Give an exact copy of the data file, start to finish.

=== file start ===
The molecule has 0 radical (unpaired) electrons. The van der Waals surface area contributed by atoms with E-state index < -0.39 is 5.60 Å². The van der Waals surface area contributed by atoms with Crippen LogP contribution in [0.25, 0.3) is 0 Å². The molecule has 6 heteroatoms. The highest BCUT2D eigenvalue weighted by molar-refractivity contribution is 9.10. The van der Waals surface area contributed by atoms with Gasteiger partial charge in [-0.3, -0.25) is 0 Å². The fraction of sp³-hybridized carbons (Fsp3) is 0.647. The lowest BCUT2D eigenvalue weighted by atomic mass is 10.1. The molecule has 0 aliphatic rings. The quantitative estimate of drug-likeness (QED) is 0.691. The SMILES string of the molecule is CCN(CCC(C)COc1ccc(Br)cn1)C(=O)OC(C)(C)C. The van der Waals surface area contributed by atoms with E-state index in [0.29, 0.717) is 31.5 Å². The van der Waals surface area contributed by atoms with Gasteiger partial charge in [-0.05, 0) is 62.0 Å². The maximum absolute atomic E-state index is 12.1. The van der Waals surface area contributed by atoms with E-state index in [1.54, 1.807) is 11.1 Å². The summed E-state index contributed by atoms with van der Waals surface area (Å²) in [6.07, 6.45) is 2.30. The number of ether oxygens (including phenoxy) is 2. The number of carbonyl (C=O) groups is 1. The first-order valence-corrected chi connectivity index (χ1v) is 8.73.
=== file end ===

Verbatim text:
The molecule has 0 radical (unpaired) electrons. The van der Waals surface area contributed by atoms with E-state index < -0.39 is 5.60 Å². The van der Waals surface area contributed by atoms with Crippen LogP contribution in [0.25, 0.3) is 0 Å². The molecule has 6 heteroatoms. The highest BCUT2D eigenvalue weighted by molar-refractivity contribution is 9.10. The van der Waals surface area contributed by atoms with Gasteiger partial charge in [-0.3, -0.25) is 0 Å². The fraction of sp³-hybridized carbons (Fsp3) is 0.647. The lowest BCUT2D eigenvalue weighted by atomic mass is 10.1. The molecule has 0 aliphatic rings. The quantitative estimate of drug-likeness (QED) is 0.691. The SMILES string of the molecule is CCN(CCC(C)COc1ccc(Br)cn1)C(=O)OC(C)(C)C. The van der Waals surface area contributed by atoms with E-state index in [0.29, 0.717) is 31.5 Å². The van der Waals surface area contributed by atoms with Gasteiger partial charge in [-0.05, 0) is 62.0 Å². The maximum absolute atomic E-state index is 12.1. The van der Waals surface area contributed by atoms with E-state index in [1.54, 1.807) is 11.1 Å². The summed E-state index contributed by atoms with van der Waals surface area (Å²) in [6.07, 6.45) is 2.30. The number of ether oxygens (including phenoxy) is 2. The number of carbonyl (C=O) groups is 1. The first-order valence-corrected chi connectivity index (χ1v) is 8.73.